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Year-in-Reviews from The Dominion Post’s predecessors

The advent of a new year is always a time for reflection and contemplation on the year that was. We look back on accomplishments, as well as missteps, in the hopes that we can do better in the new year. This tradition has existed as long as humans have celebrated new years, so much so that it is part of the reason we celebrate the new year in January at all.

When Julius Caesar introduced a new calendar in 45 B.C., he chose January as the first month in part because of the month’s namesake: Janus. A two-faced god, Janus had the unique ability to simultaneously look back on the previous year and forward into the new year. The symbolism was too good for the emperor to pass up.

Reflecting and reviewing has long been a tradition for newspapers as well. You may have noticed in the past few days The Dominion Post running “year-in-review” stories. This year I’ll leave the reviews of the year to my colleagues and instead take a look much further back, to the 1850s.

It appears the year in review was also a popular practice among the staff of the Monongalia Mirror, a weekly newspaper published in Morgantown in the mid-19th century, before West Virginia was even a state. However, what makes the Monongalia Mirror’s annual review interesting was the choice, year after year, to present their review in the form of a poem.

Titled “Carrier’s Annual Message” and addressed “to the patrons of the Monongalia Mirror,” the poem summarized the year’s top stories and events. Unfortunately, we only have access to two examples from 1852 and 1853, but they are enough to provide interesting insight into the news appetite of the day. The majority of the poems are made up by national and international stories, with only a few lines dedicated to local issues at the very end.

“The Republic of FRANCE/ Has been knock’d all askance/ And an Emperor governs its state/ With more honor than’s due/ To the young bantling Lou/ Of the house of Napoleon the Great!” quips the 1852 review. This is a reference to Napoleon III, Napoleon Bonaparte’s nephew, crowning himself emperor after one term as president.

Similarly, in the 1853 review the author mentions, “The rebellion in CHINA, (the event of the year)/ Has made her great Emperor tremble with fear,” a reference to the Taiping Rebellion.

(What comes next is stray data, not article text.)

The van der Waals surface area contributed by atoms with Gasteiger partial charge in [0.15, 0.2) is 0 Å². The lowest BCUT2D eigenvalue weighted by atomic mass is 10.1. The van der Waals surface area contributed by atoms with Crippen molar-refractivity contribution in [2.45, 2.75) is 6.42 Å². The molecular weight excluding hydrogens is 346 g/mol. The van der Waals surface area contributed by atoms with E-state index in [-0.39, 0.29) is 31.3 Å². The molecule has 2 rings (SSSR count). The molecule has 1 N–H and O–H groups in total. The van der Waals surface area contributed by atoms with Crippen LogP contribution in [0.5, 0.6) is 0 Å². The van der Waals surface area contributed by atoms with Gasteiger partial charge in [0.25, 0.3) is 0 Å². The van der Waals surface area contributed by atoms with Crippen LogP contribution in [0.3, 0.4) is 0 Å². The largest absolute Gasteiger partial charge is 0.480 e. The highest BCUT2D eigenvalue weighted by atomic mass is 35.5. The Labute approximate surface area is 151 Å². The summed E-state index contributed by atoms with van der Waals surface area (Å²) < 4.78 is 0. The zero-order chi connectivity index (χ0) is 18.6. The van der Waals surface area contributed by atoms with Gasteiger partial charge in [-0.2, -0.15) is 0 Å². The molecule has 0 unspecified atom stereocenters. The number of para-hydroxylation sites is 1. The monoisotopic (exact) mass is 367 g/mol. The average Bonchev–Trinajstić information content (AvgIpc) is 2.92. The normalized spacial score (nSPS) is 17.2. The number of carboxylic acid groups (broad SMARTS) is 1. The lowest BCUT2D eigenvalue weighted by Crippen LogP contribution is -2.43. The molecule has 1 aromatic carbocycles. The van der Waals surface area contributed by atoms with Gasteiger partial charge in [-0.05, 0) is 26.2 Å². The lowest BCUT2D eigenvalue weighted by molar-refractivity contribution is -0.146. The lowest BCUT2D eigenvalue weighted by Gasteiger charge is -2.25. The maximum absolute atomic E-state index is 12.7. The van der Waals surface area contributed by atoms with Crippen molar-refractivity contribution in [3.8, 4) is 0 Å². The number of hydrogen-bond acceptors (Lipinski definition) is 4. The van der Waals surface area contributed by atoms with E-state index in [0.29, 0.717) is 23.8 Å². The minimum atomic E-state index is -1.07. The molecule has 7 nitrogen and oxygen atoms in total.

Contrary to the modern view we have of the region as being isolated and remote, these poems’ playful phrasing reflect a keen knowledge and understanding of international and national events.

The writers of these “Carrier’s Annual Message” do seem to have enjoyed the rare opportunity to write in verse and took full advantage of the artistic freedom.

The author introduced the topic of the 1852 presidential election with the stanza, “In the year FIFTY-TWO/ We had much ado/As to who should preside o’er this nation,/ And parties fought hard,/ While they stood on their guard, /And each had their man for the station.”

The poem communicated the election’s winner with, “The Democracy fierce,/ Under General Frank Pierce/ Rather carried the day I’m informed.”

Today, Pierce is not a well-remembered figure. Besides policies that set the stage for the American Civil War, Pierce’s administration presented ill-advised plans to annex Cuba from Spain.

The annexation of Cuba was actually mentioned in the 1852 poem, and the triplet, “We’ve enough wealth without it/ Surely no one can doubt it/ To ‘annex’ it, at present, were vain,” makes it seem that the writers thought the annexation was bad policy long before Pierce ever took his oath of office.

Turning attentions locally, the author wrote optimistically in 1852 about planned expansions of the C&O canal, referenced as “Slack-water,” or the B&O railroad to the Morgantown area.

“AT HOME here we’re waking, And stock will be taking/ In Slack-water, Rail-road and steam! /Then trade will revive/ And our industry thrive/ In the valley of our beautiful stream!” they said.

By the next year, however, hopes for the canal reaching Morgantown had already been dashed, and the author instead turned their hopes to a new transportation phenomenon: A bridge across the Monongahela.

“The long talked of Bridge is in building at last/ The work, altho’ tedious, has progressed very fast/ And before a year more (if you’ll believe the conjecture) / The River’ll be spanned by that beautiful structure,” the poem reads.

It seems even our ancestors couldn’t help but talk at length about local transportation issues, but this story at least has a happy ending. That “beautiful structure” was, in fact, completed the following year, and in 1854, Morgantown dedicated a suspension bridge spanning into Westover. Though a few iterations removed from the one mentioned in the poem, we still rely on a bridge in the very same spot to this day.

Though look back we may/ In past years we can’t stay/ For, ever forward, time marches on./ The Mirror did rhyme/ When a new year did chime/ So I’ll try a tradition bygone.
And now to conclude/ With a rhyme rather crude/ Since verse is not my strong suit./ I bid you good entry/ To the year 2020!/ May it bring you good cheer and much loot.

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